Please note that some of these behaviors are only available for certain destinations. Visit our individual integration pages to view what's supported.

๐Ÿ”Ž Matching Identifiers

Matching Identifiers let Census know how to associate data in the source with the destination. Both the source and destination need to provide a single, unique per record, identifying field. Census uses the identifiers to look for matches. When a match is found, or not found, it then can use your selected Sync Behavior to decide what to do. For example, if Census sees your source and destination both have records with the identifier ABCD1234, it knows that it should update that record with data from the source when you've got an Update Only, Update or Create, or Mirror Sync Behavior configured.

๐Ÿ–‡ Field Mappings

Once you've defined how data is related between your source and destination, the next step is to let Census know what properties should be updated. The field mapping step lets you specify how fields should be mapped from your source model to the destination object's fields. You can automatically add all matching fields, but even if names don't match, you can also provide the matching manually.

Creating new fields on your destination object

For some destinations, such as Braze, or Iterable (see full list below), you can create new fields directly from the Census app. This means the next time a sync runs, Census will create new properties or attributes for that object in the destination. This is useful if you want to automatically create new fields based on the columns in your source data.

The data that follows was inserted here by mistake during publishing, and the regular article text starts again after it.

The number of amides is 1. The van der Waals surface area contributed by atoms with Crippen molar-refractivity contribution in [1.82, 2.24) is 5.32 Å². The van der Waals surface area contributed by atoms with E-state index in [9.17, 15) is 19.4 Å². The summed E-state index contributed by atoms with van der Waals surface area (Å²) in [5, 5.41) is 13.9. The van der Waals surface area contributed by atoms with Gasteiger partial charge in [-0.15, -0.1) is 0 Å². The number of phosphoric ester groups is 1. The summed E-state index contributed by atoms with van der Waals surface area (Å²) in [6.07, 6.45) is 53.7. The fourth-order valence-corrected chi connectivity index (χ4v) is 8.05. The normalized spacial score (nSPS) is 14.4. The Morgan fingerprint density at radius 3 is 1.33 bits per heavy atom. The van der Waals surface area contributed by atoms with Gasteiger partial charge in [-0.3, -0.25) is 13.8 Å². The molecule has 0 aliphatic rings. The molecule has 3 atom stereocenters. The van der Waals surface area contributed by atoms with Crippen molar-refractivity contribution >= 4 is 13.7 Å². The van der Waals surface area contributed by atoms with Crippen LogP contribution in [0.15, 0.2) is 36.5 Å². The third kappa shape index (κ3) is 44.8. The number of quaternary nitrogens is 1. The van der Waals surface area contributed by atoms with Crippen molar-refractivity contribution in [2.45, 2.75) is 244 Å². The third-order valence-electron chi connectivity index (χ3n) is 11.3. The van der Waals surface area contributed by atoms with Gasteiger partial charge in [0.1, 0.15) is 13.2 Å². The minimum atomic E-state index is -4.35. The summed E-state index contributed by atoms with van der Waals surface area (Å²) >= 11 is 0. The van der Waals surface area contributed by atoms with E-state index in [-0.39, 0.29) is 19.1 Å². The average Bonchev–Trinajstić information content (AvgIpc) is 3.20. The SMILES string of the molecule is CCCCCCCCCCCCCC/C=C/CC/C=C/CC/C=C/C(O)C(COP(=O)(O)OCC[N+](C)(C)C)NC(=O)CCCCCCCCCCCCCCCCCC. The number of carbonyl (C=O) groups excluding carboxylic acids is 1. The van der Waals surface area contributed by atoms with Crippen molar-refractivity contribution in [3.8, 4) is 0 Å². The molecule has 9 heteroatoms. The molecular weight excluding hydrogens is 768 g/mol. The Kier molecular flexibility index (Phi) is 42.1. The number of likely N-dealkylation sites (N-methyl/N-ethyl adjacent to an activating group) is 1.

Simply select "Sync All Properties" when setting up a sync.
Simply select "Sync All Properties"
The following destinations currently support automatically adding new properties:
Braze, Custom API,, Google Cloud Storage, Google Sheets, Iterable, Klaviyo, Mixpanel, S3, Salesforce Marketing Cloud, Segment, SFTP, Slack, Vitally, Webhook

Running Syncs

Once syncs are created, you'll probably want to run them! That's where the real magic happens. There's a few things you should know about running and maintaining syncs though including how frequently they should run and what sync history tells you about the health of your sync.

โฑ Schedules and API

You can happily run a sync manually, but that's not all that useful on its own. The real power of Census is having your syncs run automatically. Once you've got your sync up and running, you can configure your sync to run automatically in three ways:
Pick the sync execution trigger that makes for your connection and Census will keep the data flowing to your schedule.

Understanding Sync history

You can dive deeper into why syncs failed, or what records were invalid from the source, or rejected by the destination, under the Sync History tab.
Failed Syncs Hover over the status label to see a detailed error.
Invalid or rejected records Click the number of invalid or rejected records to see a sample (up to 100), and the reason why they were invalid or rejected.
Output of invalid records diagnostic log

Wrapping things up

That's it! Now you've got everything you need to know to get the most out of Census, but don't worry, you can still get into the nitty gritty on individual data warehouses or service destinations. And we're always here to help. If you have any questions, just let us know!


Last modified 24d ago